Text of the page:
PFK1 glycosylation promotes proliferation and tumor formation by altering cell metabolism.
Major finding: PFK1 glycosylation promotes proliferation and tumor formation by altering cell metabolism.
Mechanism: Suppression of PFK1 activity stimulates the pentose phosphate pathway in cancer cells.
Impact: Inhibition of PFK1 glycosylation may reduce tumor growth by resetting metabolic pathways.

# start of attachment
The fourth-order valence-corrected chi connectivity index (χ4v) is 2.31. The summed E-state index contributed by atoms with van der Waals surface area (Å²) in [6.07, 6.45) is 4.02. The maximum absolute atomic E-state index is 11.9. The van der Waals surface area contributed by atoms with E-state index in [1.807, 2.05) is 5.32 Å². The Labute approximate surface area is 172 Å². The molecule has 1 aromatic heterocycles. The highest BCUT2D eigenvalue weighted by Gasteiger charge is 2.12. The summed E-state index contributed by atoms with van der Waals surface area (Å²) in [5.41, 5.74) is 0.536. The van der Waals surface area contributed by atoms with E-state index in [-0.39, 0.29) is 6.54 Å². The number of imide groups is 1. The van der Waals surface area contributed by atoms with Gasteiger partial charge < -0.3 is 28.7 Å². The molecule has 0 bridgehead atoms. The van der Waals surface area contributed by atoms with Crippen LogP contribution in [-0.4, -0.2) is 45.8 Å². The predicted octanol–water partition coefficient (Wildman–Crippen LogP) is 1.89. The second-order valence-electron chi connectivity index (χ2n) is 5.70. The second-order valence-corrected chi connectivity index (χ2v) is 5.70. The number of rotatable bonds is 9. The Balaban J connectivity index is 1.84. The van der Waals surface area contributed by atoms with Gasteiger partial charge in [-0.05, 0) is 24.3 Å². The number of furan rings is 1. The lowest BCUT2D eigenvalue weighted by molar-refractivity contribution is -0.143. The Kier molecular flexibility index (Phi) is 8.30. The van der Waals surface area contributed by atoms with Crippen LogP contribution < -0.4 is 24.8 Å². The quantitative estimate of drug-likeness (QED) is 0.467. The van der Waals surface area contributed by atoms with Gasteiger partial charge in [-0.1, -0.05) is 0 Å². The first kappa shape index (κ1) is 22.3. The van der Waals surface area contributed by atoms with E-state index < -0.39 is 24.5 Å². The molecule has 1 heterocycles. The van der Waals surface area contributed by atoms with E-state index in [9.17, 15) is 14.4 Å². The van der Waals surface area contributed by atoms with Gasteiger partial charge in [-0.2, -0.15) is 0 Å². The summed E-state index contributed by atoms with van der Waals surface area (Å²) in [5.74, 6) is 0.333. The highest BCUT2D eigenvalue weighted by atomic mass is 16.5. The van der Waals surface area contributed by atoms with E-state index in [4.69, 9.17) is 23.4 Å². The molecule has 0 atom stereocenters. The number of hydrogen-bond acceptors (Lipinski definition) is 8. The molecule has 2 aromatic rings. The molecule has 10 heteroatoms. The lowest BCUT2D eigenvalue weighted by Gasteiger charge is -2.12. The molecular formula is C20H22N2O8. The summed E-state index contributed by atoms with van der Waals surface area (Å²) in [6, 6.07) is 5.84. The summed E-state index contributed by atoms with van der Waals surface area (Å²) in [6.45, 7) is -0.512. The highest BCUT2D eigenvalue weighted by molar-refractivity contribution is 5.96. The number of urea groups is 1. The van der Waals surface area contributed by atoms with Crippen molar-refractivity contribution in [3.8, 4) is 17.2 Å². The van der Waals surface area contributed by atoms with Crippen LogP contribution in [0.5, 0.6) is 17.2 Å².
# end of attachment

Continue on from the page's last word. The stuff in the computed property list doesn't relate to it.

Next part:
Metabolic reprogramming in cancer cells is essential to maintain high growth rates and protect against oxidative stress. These adaptive changes are facilitated in part by oncogenic mutations but can also be rapidly induced by posttranslational modifications of key metabolic regulators. Yi and colleagues investigated whether protein glycosylation with O-linked β-N-acetylglucosamine (O-GlcNAc), which is elevated in many tumors and has been implicated in tumor growth and metastasis, contributes to cellular metabolism. Increased levels of O-GlcNAc, achieved via overexpression of O-GlcNAc transferase (OGT) or by inhibition of β-N-acetylglucosaminidase, reduced lactate and cellular ATP production. This decrease in glucose metabolism was mediated via suppression of phosphofructokinase 1 (PFK1), a critical regulatory glycolytic enzyme, in the presence of elevated O-GlcNAc. Glycosylated PFK1 was detected in multiple cancer cell lines and human tumor tissues but not in rapidly proliferating normal T cells or fibroblasts, indicating that this modification is specific to transformed cells, and this modification was enhanced by hypoxia. PFK1 was directly modified by O-GlcNAc at serine 529 within the binding pocket for fructose-2,6-bisphosphate, an allosteric activator of PFK1, and mutation of this conserved serine to alanine (S529A) rescued PFK1 activity from the inhibitory effects of O-GlcNAc. PFK1 glycosylation triggered a metabolic switch from glycolysis to increased flux through the oxidative pentose phosphate pathway, which allowed cancer cells to sustain production of biosynthetic precursors and NADPH. Furthermore, OGT expression promoted cell proliferation and increased tumor growth in mice; these effects were dependent on PFK1 glycosylation, as PFK1 depletion or expression of the S529A mutant PFK1 abrogated this growth advantage. Together, these findings demonstrate an important role for O-GlcNAc glycosylation in the regulation of cancer cell metabolism and suggest that blocking this modification may reverse these metabolic changes and constrain tumor growth.